I am Jordan Roberts, the graphic designer behind a board game that raised over $93,000+ on our first Kickstarter which became a staff favorite. Emergence was my biggest design project to date and I wanted to share how we allow players to become a permanent part of the game by creating their own custom map and thematic backstory.
In Emergence, players are a member of the majority A.I. team or the minority Human team. Players must traverse the city collecting data, as they look to gain knowledge for their team and identify the secret humans among them. With the city being a main factor in replay ability, we know we wanted to include custom ideas that would change the feeling of the game each time we replayed it.
With Emergence, an early design idea was to create a hexagonal game-board, much like many other games (such as the Settlers of Catan), that would allow players to re-arrange a city layout. Not only does this drastically add to replay-ability but it gives players a sense of ownership—which we thought played well with the social aspect of the game. Players can create cities with specific strategies based on the layout: choke-points, specifically placed data compilers, small pockets of rare resources, narrow passages ripe for conflict, all of these would create a different experience each time they play. We also quickly realized that resource collection (one main aspect of the game) would benefit from a hex-based map that gave players more movement options. Alongside the mechanics, we decided that we wanted to create a game with the theme and backstory that matched those mechanics (Evolution is a great example). We figured a game that players could contribute toward strategically and creatively would be something they were vested in. By flushing out the dystopic A.I. vs Humanity theme, custom cities weren’t merely player-created maps but, instead, became something integral to the story behind the game. Testing labs now underground tombs, mutated forests now riddled with valuable bio-data, manmade monuments turned resistance strongholds—by giving players a context, we would hopefully give them some inspiration to participate.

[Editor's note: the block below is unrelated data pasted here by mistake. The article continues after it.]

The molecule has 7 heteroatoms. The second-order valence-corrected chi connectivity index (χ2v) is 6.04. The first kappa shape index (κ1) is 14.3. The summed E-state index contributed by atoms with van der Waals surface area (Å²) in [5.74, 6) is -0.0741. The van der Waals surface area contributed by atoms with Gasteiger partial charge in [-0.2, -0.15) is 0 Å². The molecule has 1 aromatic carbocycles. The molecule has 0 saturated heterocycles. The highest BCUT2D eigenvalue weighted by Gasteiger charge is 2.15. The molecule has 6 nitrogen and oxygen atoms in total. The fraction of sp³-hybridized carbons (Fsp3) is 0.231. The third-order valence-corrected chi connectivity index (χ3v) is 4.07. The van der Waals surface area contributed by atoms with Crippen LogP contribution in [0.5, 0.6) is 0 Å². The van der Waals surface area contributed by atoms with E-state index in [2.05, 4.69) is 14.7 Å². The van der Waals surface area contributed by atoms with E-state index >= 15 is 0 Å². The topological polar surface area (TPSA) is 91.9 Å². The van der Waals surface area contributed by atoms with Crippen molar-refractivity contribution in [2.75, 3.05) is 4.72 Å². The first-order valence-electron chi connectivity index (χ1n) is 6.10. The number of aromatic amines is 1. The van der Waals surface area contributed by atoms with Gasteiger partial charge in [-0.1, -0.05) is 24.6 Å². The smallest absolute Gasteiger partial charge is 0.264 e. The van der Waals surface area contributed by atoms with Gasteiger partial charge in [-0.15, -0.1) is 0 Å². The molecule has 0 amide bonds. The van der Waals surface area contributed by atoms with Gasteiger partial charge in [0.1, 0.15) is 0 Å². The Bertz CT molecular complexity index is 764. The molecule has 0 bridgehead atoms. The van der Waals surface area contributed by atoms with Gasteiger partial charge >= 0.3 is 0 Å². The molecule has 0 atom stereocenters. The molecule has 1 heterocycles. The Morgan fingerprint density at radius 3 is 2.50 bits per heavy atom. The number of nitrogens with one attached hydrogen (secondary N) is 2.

And that is when we came to our City Database idea. After some play-throughs at a local game store, we realized people were interested in creating a map of their own. So we decided we would create a space on our website for people to contribute their city designs along with a backstory. It was a way for players to form a community around the game and really take their sense of ownership to a higher level. Their creation and story could be out there for the world to see… and play! What’s especially cool about the Database is it allows us, as the creators, to let the people be heard (aka sit back and be lazy). While we still enjoy creating maps of our own (which can also be found in the Database), it’s even better to see what the fans of Emergence have come up with. Plus, we like to give our fans some shine. What better way to start a game night by exploring a city (with a backstory) you can tell your friends that you personally created?
So far, we’ve been slowly receiving submissions from all over the world, most of which we try to play test among our design-team before we post to the Database. We do encourage people to at least play the game a few times before jumping into city-creation as people will quickly find how tough it can be to make a balanced, playable map. And if you just want to make a city shaped like your sister’s head…that’s cool too.
Check out the database here.